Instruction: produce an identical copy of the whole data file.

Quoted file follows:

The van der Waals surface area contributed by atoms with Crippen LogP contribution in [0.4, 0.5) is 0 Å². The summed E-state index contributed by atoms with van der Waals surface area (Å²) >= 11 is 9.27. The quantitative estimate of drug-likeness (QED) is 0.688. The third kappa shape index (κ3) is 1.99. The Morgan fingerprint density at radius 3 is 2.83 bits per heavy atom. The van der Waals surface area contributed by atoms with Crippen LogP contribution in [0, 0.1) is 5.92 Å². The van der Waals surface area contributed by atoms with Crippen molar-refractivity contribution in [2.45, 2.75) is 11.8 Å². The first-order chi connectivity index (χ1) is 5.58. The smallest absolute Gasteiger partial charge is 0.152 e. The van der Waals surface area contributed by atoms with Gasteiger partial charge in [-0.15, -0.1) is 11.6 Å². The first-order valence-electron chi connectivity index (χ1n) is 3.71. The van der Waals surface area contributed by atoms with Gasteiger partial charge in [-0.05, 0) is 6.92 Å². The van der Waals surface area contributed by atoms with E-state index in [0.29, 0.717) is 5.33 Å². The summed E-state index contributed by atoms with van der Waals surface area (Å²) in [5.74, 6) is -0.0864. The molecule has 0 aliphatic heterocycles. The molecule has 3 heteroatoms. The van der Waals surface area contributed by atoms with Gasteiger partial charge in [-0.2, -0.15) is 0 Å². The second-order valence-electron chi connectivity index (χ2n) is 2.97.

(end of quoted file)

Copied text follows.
The van der Waals surface area contributed by atoms with Crippen LogP contribution in [0.4, 0.5) is 0 Å². The summed E-state index contributed by atoms with van der Waals surface area (Å²) >= 11 is 9.27. The quantitative estimate of drug-likeness (QED) is 0.688. The third kappa shape index (κ3) is 1.99. The Morgan fingerprint density at radius 3 is 2.83 bits per heavy atom. The van der Waals surface area contributed by atoms with Crippen LogP contribution in [0, 0.1) is 5.92 Å². The van der Waals surface area contributed by atoms with Crippen molar-refractivity contribution in [2.45, 2.75) is 11.8 Å². The first-order chi connectivity index (χ1) is 5.58. The smallest absolute Gasteiger partial charge is 0.152 e. The van der Waals surface area contributed by atoms with Gasteiger partial charge in [-0.15, -0.1) is 11.6 Å². The first-order valence-electron chi connectivity index (χ1n) is 3.71. The van der Waals surface area contributed by atoms with Gasteiger partial charge in [-0.05, 0) is 6.92 Å². The van der Waals surface area contributed by atoms with E-state index in [0.29, 0.717) is 5.33 Å². The summed E-state index contributed by atoms with van der Waals surface area (Å²) in [5.74, 6) is -0.0864. The molecule has 0 aliphatic heterocycles. The molecule has 3 heteroatoms. The van der Waals surface area contributed by atoms with Gasteiger partial charge in [-0.2, -0.15) is 0 Å². The second-order valence-electron chi connectivity index (χ2n) is 2.97.